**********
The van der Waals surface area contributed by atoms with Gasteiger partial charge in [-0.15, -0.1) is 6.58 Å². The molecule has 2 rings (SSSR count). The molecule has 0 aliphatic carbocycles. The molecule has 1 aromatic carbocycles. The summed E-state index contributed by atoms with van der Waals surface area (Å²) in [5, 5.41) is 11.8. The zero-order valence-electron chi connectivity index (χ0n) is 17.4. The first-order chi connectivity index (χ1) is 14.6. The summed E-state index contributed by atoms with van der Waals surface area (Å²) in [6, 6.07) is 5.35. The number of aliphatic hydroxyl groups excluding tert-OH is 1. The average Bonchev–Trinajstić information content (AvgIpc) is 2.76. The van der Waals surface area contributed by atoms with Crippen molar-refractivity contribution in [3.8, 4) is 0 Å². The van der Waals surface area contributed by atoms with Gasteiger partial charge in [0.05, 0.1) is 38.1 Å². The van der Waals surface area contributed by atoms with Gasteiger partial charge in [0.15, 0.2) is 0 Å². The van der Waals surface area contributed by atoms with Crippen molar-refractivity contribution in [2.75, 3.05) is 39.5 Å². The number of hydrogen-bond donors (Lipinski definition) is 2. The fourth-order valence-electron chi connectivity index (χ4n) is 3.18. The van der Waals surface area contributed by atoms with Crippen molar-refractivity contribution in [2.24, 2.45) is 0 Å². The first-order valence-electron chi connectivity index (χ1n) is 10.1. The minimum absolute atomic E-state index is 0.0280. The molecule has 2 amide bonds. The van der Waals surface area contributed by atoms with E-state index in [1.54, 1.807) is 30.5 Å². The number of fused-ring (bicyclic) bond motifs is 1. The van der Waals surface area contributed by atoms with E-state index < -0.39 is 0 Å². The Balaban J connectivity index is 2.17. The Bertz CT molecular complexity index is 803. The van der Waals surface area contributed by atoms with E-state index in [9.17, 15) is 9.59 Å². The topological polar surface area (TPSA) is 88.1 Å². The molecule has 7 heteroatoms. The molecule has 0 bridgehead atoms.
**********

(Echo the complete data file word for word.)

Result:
The van der Waals surface area contributed by atoms with Gasteiger partial charge in [-0.15, -0.1) is 6.58 Å². The molecule has 2 rings (SSSR count). The molecule has 0 aliphatic carbocycles. The molecule has 1 aromatic carbocycles. The summed E-state index contributed by atoms with van der Waals surface area (Å²) in [5, 5.41) is 11.8. The zero-order valence-electron chi connectivity index (χ0n) is 17.4. The first-order chi connectivity index (χ1) is 14.6. The summed E-state index contributed by atoms with van der Waals surface area (Å²) in [6, 6.07) is 5.35. The number of aliphatic hydroxyl groups excluding tert-OH is 1. The average Bonchev–Trinajstić information content (AvgIpc) is 2.76. The van der Waals surface area contributed by atoms with Crippen molar-refractivity contribution in [3.8, 4) is 0 Å². The van der Waals surface area contributed by atoms with Gasteiger partial charge in [0.05, 0.1) is 38.1 Å². The van der Waals surface area contributed by atoms with Gasteiger partial charge in [0.15, 0.2) is 0 Å². The van der Waals surface area contributed by atoms with Crippen molar-refractivity contribution in [2.75, 3.05) is 39.5 Å². The number of hydrogen-bond donors (Lipinski definition) is 2. The fourth-order valence-electron chi connectivity index (χ4n) is 3.18. The van der Waals surface area contributed by atoms with Crippen molar-refractivity contribution in [2.24, 2.45) is 0 Å². The first-order valence-electron chi connectivity index (χ1n) is 10.1. The minimum absolute atomic E-state index is 0.0280. The molecule has 2 amide bonds. The van der Waals surface area contributed by atoms with E-state index in [1.54, 1.807) is 30.5 Å². The number of fused-ring (bicyclic) bond motifs is 1. The van der Waals surface area contributed by atoms with E-state index < -0.39 is 0 Å². The Balaban J connectivity index is 2.17. The Bertz CT molecular complexity index is 803. The van der Waals surface area contributed by atoms with E-state index in [9.17, 15) is 9.59 Å². The topological polar surface area (TPSA) is 88.1 Å². The molecule has 7 heteroatoms. The molecule has 0 bridgehead atoms.